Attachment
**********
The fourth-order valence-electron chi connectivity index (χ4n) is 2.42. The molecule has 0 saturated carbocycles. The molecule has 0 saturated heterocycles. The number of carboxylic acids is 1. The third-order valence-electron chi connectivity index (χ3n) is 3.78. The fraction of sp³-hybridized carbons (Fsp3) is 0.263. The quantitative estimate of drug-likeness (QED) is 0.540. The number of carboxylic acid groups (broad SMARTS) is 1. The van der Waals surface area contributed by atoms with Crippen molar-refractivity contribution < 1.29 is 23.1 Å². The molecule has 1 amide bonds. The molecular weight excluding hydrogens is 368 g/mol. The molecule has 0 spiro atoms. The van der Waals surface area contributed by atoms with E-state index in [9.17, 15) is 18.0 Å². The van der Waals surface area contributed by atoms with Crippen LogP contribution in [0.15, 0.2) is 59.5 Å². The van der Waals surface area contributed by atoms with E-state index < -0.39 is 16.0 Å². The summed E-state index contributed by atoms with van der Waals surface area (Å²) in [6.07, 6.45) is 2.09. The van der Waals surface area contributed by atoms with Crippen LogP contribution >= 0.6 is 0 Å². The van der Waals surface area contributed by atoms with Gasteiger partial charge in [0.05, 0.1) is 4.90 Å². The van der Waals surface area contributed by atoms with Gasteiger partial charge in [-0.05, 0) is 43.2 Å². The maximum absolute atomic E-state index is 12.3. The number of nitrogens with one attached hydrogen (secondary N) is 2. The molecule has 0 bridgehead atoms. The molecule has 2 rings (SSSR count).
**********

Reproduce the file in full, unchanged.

The fourth-order valence-electron chi connectivity index (χ4n) is 2.42. The molecule has 0 saturated carbocycles. The molecule has 0 saturated heterocycles. The number of carboxylic acids is 1. The third-order valence-electron chi connectivity index (χ3n) is 3.78. The fraction of sp³-hybridized carbons (Fsp3) is 0.263. The quantitative estimate of drug-likeness (QED) is 0.540. The number of carboxylic acid groups (broad SMARTS) is 1. The van der Waals surface area contributed by atoms with Crippen molar-refractivity contribution < 1.29 is 23.1 Å². The molecule has 1 amide bonds. The molecular weight excluding hydrogens is 368 g/mol. The molecule has 0 spiro atoms. The van der Waals surface area contributed by atoms with E-state index in [9.17, 15) is 18.0 Å². The van der Waals surface area contributed by atoms with Crippen LogP contribution in [0.15, 0.2) is 59.5 Å². The van der Waals surface area contributed by atoms with E-state index < -0.39 is 16.0 Å². The summed E-state index contributed by atoms with van der Waals surface area (Å²) in [6.07, 6.45) is 2.09. The van der Waals surface area contributed by atoms with Crippen LogP contribution >= 0.6 is 0 Å². The van der Waals surface area contributed by atoms with Gasteiger partial charge in [0.05, 0.1) is 4.90 Å². The van der Waals surface area contributed by atoms with Gasteiger partial charge in [-0.05, 0) is 43.2 Å². The maximum absolute atomic E-state index is 12.3. The number of nitrogens with one attached hydrogen (secondary N) is 2. The molecule has 0 bridgehead atoms. The molecule has 2 rings (SSSR count).